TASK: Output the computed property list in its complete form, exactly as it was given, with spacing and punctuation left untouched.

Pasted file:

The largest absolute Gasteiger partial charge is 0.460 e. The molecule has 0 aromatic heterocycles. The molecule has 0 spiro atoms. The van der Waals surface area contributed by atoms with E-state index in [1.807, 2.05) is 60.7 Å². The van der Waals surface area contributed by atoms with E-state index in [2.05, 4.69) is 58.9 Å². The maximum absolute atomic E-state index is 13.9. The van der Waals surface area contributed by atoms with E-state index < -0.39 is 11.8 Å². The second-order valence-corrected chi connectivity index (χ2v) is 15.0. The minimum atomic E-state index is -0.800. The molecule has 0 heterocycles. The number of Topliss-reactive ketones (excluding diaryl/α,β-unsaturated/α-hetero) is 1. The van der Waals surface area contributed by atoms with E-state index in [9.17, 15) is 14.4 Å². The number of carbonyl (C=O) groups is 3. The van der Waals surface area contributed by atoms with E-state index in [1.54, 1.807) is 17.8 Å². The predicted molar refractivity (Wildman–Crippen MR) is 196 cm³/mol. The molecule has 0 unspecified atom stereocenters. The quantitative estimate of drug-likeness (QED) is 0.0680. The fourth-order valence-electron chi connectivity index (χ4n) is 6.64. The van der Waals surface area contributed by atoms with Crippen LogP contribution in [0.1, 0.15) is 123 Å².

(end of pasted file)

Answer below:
The largest absolute Gasteiger partial charge is 0.460 e. The molecule has 0 aromatic heterocycles. The molecule has 0 spiro atoms. The van der Waals surface area contributed by atoms with E-state index in [1.807, 2.05) is 60.7 Å². The van der Waals surface area contributed by atoms with E-state index in [2.05, 4.69) is 58.9 Å². The maximum absolute atomic E-state index is 13.9. The van der Waals surface area contributed by atoms with E-state index < -0.39 is 11.8 Å². The second-order valence-corrected chi connectivity index (χ2v) is 15.0. The minimum atomic E-state index is -0.800. The molecule has 0 heterocycles. The number of Topliss-reactive ketones (excluding diaryl/α,β-unsaturated/α-hetero) is 1. The van der Waals surface area contributed by atoms with E-state index in [9.17, 15) is 14.4 Å². The number of carbonyl (C=O) groups is 3. The van der Waals surface area contributed by atoms with E-state index in [1.54, 1.807) is 17.8 Å². The predicted molar refractivity (Wildman–Crippen MR) is 196 cm³/mol. The molecule has 0 unspecified atom stereocenters. The quantitative estimate of drug-likeness (QED) is 0.0680. The fourth-order valence-electron chi connectivity index (χ4n) is 6.64. The van der Waals surface area contributed by atoms with Crippen LogP contribution in [0.1, 0.15) is 123 Å².